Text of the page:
Feasibility of age determination of deep-water bamboo corals (Gorgonacea; Isididae) from annual cycles in skeletal composition

Ronald E. Thresher*, Colin M. MacRae, Nick C. Wilson, Stewart Fallon

*Corresponding author for this work

    Research output: Contribution to journalArticlepeer-review

    24 Citations (Scopus)


    We test two hypotheses, that annual environmental cycles produce periodic variability in the skeletal composition of deep-water gorgonians, and that these cycles can be counted to determine the coral's age. Annual periodicity of deposition was tested by comparing the internode composition of bamboo corals live-collected 10 years apart in the Southern Ocean. The validity of the comparison was substantiated by growth rates for the 10-year interval (77-121 μm/yr) that were confirmed by radiocarbon analysis. Variability in Mg/Ca and possibly S/Ca, but not Sr/Ca or P/Ca, was consistent with annual cycles of deposition. However, spectral analysis of Mg/Ca data for a larger coral showed little or no spectral peak associated with an annual cycle of deposition (though there were peaks at periods of 4-5 and 11-15 years). The absence of an annual peak is likely to reflect growth rates that vary over time, coral cross-sections that change shape over time, and interannual differences in the seasonal range of environmental variability. The resulting subjectivity in what defines an annulus, along with evidence that the nature and extent of annual periodicity differs among sites, means that the technique is likely to be inherently imprecise and to require independent validation for each site and taxon before it can be applied.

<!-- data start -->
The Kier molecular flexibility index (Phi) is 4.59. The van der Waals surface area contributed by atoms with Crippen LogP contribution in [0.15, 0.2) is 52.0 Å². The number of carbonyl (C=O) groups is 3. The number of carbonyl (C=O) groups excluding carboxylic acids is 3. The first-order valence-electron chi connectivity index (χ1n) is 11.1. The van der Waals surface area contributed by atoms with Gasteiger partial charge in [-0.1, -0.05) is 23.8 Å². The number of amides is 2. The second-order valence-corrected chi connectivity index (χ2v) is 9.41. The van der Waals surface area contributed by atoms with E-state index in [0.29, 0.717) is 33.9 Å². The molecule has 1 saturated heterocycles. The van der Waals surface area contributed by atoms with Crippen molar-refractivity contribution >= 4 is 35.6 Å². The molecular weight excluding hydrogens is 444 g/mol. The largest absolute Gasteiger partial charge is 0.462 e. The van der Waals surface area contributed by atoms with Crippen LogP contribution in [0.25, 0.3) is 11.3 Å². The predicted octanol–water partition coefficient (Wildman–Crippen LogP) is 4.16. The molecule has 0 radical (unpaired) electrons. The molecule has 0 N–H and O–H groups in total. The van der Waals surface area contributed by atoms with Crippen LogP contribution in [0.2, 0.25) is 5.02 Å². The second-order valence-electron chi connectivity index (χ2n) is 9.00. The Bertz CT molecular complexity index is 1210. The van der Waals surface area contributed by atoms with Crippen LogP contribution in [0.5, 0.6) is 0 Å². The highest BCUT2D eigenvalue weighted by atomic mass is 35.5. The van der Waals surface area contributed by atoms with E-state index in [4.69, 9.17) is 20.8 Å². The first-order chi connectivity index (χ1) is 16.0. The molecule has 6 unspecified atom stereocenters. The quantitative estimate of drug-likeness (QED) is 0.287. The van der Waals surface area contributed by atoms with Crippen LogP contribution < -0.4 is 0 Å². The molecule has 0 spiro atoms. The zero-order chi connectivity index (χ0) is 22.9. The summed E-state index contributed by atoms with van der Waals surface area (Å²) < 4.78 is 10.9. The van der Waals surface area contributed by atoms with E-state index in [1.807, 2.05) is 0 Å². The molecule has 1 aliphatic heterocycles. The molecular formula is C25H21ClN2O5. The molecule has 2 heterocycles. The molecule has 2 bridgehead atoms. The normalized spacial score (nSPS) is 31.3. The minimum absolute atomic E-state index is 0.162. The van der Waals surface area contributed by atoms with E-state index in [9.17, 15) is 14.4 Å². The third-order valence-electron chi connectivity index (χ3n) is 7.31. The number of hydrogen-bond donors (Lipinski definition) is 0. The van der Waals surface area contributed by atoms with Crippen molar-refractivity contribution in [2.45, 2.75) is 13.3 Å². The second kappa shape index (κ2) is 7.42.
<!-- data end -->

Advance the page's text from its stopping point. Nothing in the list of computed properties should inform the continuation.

Original languageEnglish
    Pages (from-to)442-449
    Number of pages8
    JournalDeep-Sea Research Part I: Oceanographic Research Papers
    Issue number3
    Publication statusPublished - Mar 2009


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